All soldiers know that the Purple Heart, U.S. Military’s oldest decoration, is given to those who are wounded or killed while fighting in the nation’s war. However, Purple Heart day does not simply commemorate the creation of the Purple Heart Medal. It is a day set aside to honor the wounded and fallen veterans of the United States. Many citizens are not even aware that August 7 is recognized for this purpose, while others spend the day remembering friends and family that have fallen in the battle for freedom.
At EarQ, we would like to thank our soldiers for their sacrifices. Hearing loss is one of many injuries obtained in battle, and we believe it’s important to give recognition to wounded soldiers on this day. Please read on to learn more about the Purple Heart and its history.
History of the Purple Heart
On August 7, 1782 in Newburgh, New York, General George Washington, the commander-in-chief of the Continental Army, created the "Badge for Military Merit". This was a decoration consisting of a purple, heart-shaped piece of silk, edged with a narrow binding of silver, and the word "Merit" stitched across the face in silver.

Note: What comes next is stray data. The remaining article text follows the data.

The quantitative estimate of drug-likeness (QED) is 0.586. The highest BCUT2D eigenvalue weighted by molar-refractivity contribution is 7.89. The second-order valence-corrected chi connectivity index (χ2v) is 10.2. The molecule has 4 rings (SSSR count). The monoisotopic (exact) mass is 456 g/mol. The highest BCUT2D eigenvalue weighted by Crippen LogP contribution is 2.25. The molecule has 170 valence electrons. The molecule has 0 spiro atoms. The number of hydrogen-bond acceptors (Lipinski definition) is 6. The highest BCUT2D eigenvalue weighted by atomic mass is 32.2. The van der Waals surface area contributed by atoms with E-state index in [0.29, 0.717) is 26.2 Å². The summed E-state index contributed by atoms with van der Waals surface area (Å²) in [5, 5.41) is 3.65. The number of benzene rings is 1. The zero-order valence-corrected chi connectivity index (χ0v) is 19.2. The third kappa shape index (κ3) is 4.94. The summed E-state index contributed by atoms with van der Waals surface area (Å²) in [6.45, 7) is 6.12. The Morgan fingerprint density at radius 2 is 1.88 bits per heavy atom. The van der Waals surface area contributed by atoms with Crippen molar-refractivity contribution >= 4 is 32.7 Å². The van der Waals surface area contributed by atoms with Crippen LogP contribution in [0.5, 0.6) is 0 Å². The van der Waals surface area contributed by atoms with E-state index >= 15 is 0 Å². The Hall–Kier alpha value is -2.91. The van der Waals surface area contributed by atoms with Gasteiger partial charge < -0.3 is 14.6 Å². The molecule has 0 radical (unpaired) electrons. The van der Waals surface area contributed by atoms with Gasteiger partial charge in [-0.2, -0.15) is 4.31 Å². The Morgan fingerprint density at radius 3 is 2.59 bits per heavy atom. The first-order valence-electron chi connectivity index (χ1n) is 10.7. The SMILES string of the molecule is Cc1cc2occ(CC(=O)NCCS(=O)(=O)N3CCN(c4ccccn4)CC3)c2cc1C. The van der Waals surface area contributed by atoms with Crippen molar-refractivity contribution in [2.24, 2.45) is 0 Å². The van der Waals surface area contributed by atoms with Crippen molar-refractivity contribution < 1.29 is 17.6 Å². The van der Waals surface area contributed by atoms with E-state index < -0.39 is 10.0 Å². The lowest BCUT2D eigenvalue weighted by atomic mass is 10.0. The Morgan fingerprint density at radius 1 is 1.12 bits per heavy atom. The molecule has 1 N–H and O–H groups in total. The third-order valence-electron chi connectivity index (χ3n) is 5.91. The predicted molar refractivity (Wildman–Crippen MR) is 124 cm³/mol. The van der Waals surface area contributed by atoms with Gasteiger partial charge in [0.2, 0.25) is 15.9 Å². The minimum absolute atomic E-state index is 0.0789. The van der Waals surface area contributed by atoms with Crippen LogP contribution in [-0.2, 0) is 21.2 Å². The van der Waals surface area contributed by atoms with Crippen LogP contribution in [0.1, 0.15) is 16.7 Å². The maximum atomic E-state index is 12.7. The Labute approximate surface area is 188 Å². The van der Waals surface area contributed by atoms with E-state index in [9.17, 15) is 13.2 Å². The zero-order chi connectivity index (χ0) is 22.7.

The badge was to be presented to soldiers for "any singularly meritorious action" and permitted its wearer to pass guards and sentinels without challenge.
During the Revolutionary War, Washington’s Purple Heart was awarded to only three soldiers. The decoration was largely forgotten until 1927, when General Charles Pelot Summerall, the U.S. Army Chief of Staff, sent an unsuccessful draft bill to Congress to revive the Badge of Military Merit. In 1931, Summerall’s successor, General Douglas MacArthur, took up the cause, hoping to reinstate the medal in time for the bicentennial of George Washington’s birth. On February 22, 1932, Washington’s 200th birthday, the U.S. War Department announced the creation of the Order of the Purple Heart.
In addition to the aspects of Washington’s original design, the new Purple Heart also displays a bust of Washington and his coat of arms. The Order of the Purple Heart, the oldest American Military decoration for military merit, is awarded to members of the U.S. armed forces who have been killed or wounded in action against an enemy. It is also awarded to soldiers who have suffered maltreatment as prisoners of war.
How many people have been awarded a Purple Heart?
There was not a consistent record kept since the award was established in 1932; however, an estimate from the National Purple Heart Hall of Honor is that 1.8 million Purple Hearts have been awarded.
While no individual can receive more than one Purple Heart, subsequent injuries for which a Purple Heart is awarded are represented by oak-leaf clusters added to the original ribbon.